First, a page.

Hi, I’m Geochick.

Welcome to my blog. What started out as a private blog to document our adoption journey has evolved into my journey through therapy and spiritual awakening. Without our struggles to build a family, I’m not sure I’d be waking up, and for that I’m grateful.

Dealing with Family

These past few weeks, especially the last two have been rife with stress, anxiety and worry.  You would think that having my family nearby would be a blessing, with their support during this emotionally difficult time.


I have a few words of wisdom to impart to anyone who has a loved one going through a situation similar to ours that I would like to share:

  1. This is about the prospective adoptive parents, not you
  2. When you ask how's it going, and your daughter says "Not good", the appropriate response is something along the lines of "I'm so sorry you have to go through this.  It must be really hard."  Not, "Hey X said the funniest thing when we went out to dinner with you on Sunday!".   Why thanks, now I feel invalidated.  And gee, thank for that "I can't imagine" mumbled before prattling off some unimportant piece of information.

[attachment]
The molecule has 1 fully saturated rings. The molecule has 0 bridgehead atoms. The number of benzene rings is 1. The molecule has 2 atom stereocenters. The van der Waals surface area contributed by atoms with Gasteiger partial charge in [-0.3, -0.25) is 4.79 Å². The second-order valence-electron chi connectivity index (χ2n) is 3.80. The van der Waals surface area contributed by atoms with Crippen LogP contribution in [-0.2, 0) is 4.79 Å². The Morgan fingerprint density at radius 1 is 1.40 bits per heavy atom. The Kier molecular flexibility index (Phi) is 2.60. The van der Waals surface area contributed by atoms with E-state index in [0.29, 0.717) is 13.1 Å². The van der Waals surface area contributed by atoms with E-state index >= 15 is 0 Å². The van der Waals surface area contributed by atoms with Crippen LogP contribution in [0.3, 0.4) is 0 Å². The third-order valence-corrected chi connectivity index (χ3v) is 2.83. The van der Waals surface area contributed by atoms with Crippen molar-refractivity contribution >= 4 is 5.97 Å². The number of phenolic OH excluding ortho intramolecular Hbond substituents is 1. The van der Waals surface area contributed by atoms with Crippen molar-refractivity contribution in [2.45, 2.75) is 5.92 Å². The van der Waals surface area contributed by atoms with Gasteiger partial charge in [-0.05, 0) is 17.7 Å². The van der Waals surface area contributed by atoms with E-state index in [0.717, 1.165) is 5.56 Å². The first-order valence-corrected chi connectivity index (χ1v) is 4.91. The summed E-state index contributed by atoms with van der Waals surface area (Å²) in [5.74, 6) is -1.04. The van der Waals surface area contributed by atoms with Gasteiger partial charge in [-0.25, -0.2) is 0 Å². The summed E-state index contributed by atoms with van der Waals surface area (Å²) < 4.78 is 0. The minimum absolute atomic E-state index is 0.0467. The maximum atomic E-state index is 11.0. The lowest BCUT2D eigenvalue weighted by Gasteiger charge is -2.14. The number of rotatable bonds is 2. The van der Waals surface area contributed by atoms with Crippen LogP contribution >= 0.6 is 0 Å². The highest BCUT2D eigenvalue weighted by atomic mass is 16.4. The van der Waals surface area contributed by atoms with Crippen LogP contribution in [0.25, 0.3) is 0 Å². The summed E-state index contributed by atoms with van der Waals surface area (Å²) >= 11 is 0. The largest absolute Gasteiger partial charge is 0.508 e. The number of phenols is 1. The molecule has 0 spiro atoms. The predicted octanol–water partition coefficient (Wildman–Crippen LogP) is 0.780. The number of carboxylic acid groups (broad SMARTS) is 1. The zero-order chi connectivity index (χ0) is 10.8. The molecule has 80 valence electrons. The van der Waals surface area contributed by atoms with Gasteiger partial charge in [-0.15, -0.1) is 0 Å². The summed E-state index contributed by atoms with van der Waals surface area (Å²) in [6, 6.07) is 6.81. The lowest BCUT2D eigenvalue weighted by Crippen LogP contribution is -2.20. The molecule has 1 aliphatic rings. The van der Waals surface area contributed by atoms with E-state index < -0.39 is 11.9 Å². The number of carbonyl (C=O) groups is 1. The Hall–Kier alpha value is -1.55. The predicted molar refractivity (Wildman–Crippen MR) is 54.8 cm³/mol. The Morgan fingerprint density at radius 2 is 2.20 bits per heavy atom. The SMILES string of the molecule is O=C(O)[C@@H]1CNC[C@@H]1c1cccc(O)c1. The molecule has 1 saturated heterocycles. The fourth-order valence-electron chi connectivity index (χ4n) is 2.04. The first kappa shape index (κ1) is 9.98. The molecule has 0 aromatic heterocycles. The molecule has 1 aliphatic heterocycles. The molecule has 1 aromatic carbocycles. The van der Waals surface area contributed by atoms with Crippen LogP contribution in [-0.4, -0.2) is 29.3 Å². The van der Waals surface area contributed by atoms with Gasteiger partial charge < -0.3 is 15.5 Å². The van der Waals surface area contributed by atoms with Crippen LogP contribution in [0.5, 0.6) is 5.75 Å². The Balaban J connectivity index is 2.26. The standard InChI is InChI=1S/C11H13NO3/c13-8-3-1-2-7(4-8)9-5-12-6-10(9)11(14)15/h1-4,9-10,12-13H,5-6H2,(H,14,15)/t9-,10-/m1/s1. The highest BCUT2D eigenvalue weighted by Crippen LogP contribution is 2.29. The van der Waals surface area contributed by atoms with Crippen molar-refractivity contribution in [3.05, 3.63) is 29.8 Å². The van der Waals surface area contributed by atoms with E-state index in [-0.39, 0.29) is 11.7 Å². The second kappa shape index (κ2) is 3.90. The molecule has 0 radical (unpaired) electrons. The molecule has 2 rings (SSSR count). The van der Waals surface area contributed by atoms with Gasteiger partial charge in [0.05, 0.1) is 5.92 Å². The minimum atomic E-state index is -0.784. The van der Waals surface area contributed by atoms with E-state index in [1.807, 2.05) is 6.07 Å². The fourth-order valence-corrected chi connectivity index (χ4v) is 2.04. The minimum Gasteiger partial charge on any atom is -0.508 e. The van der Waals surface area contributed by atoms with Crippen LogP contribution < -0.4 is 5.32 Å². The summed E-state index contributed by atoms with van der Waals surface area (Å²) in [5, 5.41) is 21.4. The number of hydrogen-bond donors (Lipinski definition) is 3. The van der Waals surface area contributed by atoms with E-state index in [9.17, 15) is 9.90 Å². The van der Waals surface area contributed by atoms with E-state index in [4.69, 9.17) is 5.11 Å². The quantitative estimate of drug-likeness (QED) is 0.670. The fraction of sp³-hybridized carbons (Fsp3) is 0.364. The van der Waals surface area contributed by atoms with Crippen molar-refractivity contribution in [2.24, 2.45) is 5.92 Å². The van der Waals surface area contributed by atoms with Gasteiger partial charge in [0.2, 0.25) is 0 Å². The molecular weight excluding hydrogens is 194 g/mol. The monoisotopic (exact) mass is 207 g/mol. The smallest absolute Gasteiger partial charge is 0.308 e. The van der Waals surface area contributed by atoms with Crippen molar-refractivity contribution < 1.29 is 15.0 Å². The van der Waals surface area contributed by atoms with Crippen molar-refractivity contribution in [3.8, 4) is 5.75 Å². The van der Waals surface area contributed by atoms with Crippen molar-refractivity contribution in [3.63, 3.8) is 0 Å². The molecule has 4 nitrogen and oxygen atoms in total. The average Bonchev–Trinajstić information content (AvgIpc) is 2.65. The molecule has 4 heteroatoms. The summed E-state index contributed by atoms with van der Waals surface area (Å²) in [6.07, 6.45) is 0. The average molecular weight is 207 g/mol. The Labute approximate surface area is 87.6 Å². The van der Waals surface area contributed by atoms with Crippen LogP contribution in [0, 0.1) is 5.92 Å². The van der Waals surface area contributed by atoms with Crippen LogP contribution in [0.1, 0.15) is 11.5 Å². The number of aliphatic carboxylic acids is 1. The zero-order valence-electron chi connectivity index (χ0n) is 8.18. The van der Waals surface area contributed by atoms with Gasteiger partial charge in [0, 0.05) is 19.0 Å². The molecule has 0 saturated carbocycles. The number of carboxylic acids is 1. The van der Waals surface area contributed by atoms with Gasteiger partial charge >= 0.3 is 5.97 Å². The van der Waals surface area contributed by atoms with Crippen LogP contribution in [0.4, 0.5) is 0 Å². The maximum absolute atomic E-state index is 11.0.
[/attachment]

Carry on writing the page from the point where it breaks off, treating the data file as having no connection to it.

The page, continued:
3. Call, don't text.  And for God's sake, don't send a text that says "Call me when you get a chance".  Especially when it's about coordinating care for your loved ones dog/cat/older child when the phone call to drop everything and get to the hospital eventually comes.
  4. When a prospective adoptive parent shares the news of a match and tells you to keep it quiet because who knows if it'll actually be successful.  Keep. it. quiet.  Now, I know no harm, no foul when my mom told one of my brothers who already knew about the match, but she did it thinking she would be the one to break the news to him.  Because she likes to control the communication within the family.  
  5. Don't get all sanctimonious when the prospective adoptive parents insist that they will be the ones to share whatever news (good or bad) comes of the match.  If someone feels they need to tell you multiple times to keep your mouth shut, then maybe you need to take a look at your own past behavior that may have prompted multiple prompts.  Even if you haven't done anything wrong in the past, if the prospective adoptive parents ask you to keep it quiet multiple times...well...see No. 1.
  6. Informing your daughter in her time of highest stress (ever) that you need to talk, and we never talk anymore is not going to get you anywhere.  Besides, see No. 2.

Dread is Back

Update on Waiting and Worrying